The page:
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TABLE C-1 Acumen, Lewin, and Harvard’s Study Approach and Methodology in the Medicare and Commercial Analyses 132 Acumen Lewin Harvard Data Source Medicare Analysis: (Parts A, B, and Optum De-identified Normative Thomson Reuters MarketScan D) Claims and Enrollment data Health Information (dNHI) Database Commercial Claims and Encounters *Medicare Advantage (MA) (Part C) database was analyzed separately Years of Analysis 2007–2009 2007–2009 2007–2009 Study Population • 100% sample of all Medicare • Included enrollees between the • Included enrollees between the fee-for-service beneficiaries ages 0–64, with a small sample ages 0–64. • Majority of sample are over age over age 65. • The clinical condition cohort 65. The clinical condition cohort • The clinical condition cohort analyses were limited to ages analyses were limited to ages analyses were limited to ages 18–64. 18 and older. 18–64. • Excludes costs for beneficiaries in the months that they are enrolled in Medicare Advantage (Part C). Excludes all beneficiaries who have any third-party payment in the observation window. Treatment of • Not applicable • Excluded observations • Imputed value (6% of population) “Capitated Claims” (0.3% of population) Measurement • Total all-cause spending includes • Total all-cause spending includes • Total all-cause spending includes of Spending all costs incurred by Medicare and all costs of all facility, provider all costs of all medical and the patient in covering inpatient, and prescription drug costs prescription drug costs incurred outpatient, hospice, home health, incurred by payer, secondary by payer, secondary payer, and skilled nursing, carrier, durable payer and patient. patient. medical equipment and Part D • See Harvard input-price • See Harvard input-price claim types. adjustment memo (Appendix E) adjustment memo (Appendix E) • Medicare analysis follows input- price standardization methodol- ogy developed with CMS as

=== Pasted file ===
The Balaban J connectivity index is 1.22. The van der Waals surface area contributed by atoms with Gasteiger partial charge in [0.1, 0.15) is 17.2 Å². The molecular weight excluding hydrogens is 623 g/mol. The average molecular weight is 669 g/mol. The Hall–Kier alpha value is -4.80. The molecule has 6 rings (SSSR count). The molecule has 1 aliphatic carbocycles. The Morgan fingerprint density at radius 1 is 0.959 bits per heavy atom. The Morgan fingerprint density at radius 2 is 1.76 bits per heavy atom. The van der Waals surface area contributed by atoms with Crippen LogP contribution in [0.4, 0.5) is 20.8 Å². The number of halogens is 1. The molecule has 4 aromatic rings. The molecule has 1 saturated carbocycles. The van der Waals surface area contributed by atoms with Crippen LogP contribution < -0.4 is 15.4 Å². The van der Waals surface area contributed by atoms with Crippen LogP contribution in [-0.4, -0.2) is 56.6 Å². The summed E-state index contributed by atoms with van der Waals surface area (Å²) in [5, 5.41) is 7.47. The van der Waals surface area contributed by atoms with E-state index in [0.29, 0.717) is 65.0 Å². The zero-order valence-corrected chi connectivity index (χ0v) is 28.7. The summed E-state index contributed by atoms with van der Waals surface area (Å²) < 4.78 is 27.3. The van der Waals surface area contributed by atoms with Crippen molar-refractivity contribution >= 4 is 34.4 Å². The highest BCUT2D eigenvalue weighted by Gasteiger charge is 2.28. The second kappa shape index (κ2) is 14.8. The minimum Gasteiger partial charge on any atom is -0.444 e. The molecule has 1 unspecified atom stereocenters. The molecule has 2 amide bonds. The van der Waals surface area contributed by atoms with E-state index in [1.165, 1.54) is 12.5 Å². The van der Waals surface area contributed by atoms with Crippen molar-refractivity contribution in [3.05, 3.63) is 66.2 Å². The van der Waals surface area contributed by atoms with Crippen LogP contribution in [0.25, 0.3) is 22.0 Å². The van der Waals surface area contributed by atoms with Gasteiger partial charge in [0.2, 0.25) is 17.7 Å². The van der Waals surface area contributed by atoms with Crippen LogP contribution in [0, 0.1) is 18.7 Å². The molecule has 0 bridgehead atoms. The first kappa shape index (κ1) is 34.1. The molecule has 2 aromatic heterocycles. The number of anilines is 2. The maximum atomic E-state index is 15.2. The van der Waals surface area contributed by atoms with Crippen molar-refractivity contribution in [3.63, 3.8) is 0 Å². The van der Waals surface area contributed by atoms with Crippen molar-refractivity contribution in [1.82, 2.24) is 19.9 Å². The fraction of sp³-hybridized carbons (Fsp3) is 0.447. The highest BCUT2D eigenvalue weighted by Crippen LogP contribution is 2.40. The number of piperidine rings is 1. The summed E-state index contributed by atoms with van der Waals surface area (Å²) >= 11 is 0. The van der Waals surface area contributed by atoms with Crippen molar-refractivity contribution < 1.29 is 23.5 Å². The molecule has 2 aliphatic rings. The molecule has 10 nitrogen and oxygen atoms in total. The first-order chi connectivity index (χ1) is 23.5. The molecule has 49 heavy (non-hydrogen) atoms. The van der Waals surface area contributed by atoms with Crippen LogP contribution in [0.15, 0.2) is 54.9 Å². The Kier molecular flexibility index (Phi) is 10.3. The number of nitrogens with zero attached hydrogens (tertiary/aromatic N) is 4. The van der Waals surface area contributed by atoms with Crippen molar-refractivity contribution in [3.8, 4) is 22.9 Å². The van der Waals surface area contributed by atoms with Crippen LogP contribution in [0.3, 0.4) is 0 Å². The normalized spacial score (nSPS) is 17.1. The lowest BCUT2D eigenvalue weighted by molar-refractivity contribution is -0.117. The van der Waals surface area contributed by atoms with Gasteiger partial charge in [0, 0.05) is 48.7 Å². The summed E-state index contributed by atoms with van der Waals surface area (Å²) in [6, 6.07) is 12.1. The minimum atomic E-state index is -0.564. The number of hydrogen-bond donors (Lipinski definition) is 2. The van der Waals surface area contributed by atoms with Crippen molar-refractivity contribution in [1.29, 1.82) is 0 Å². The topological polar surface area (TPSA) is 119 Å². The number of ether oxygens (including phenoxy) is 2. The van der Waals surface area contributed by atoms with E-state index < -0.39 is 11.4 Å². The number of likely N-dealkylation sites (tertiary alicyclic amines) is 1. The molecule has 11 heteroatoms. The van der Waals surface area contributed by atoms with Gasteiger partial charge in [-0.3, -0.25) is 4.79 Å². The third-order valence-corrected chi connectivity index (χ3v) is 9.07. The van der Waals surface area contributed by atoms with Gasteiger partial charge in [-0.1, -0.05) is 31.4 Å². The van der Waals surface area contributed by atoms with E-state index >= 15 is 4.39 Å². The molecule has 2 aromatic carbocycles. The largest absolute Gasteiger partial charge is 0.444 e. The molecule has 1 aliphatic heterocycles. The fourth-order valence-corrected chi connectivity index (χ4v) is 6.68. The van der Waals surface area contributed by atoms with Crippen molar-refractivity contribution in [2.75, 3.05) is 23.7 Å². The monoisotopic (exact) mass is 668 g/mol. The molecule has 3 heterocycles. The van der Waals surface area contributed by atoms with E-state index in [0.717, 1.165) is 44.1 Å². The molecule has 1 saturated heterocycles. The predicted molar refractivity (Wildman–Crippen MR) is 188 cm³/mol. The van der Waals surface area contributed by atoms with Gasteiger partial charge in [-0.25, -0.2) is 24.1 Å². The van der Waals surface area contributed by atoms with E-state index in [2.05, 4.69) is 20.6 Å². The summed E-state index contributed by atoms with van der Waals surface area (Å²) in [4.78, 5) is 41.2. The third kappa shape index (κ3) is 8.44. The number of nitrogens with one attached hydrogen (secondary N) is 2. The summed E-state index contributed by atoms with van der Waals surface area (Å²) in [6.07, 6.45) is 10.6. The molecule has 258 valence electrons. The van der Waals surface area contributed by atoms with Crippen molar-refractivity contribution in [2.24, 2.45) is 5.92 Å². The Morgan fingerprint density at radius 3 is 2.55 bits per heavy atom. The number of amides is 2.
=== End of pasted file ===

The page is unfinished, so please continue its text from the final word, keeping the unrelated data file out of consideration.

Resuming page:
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part of the Hospital Value Based Purchasing (HVBP) program. • The inpatient claims exclude indi- rect medical education (IME) and disproportionate share (DSH). Measurement Measured in two ways: Measured in two ways: Measured in two ways: of Utilization • Counts per service • Counts per service • Counts per service • Input price-standardized cost • Output-price standardized cost • Output-price standardized cost (separate input and output (Harvard output-price adjustment (Harvard output-price adjustment price adjustment is unnecessary memo, Appendix E.3) memo, Appendix E.3) in this analysis, as Medicare sets final prices accounting for regional variation). Measurement • Follows the Agency for Healthcare • Aggregate analyses included • Created original composite of Quality Research and Quality methodol- AHRQ patient safety indicator measures: 4 domains of PQI, PSI, ogy for analyzing quality (PSI) #90, pediatric quality process measures, and readmis- • The aggregate quality composites indicator (PDI) #19, inpatient qual- sions within 30 days of discharge. include 8 PSI, 6 IQI, and 12 PQI ity indicator (IQI) #91 and preven- • Excluded analysis of PDI as these measures. tion quality indicator (PQI) #90. were rare in the dataset. • Separate quality measures • Cohort quality analyses were computed for 13 of the clinical limited those with adequate condition cohorts. sample sizes, namely coronary heart disease, diabetes, and low back pain. Multiple Regression Analyses Dependent Variables • OLS Regression without area • OLS Regression with area fixed • OLS Regression without area of Spending and fixed effects; estimated area level effects: fixed effects; estimated area level Utilization effects as average of residuals effects as average of residuals from first model estimation from first model estimation (Sen- • Did not “shrink” estimates sitivity analysis showed 0.98 corre- lation to fixed effects model) • Empirical Bayes framework of “shrinking” estimates used to cor- 133 rect for small sample size variation continued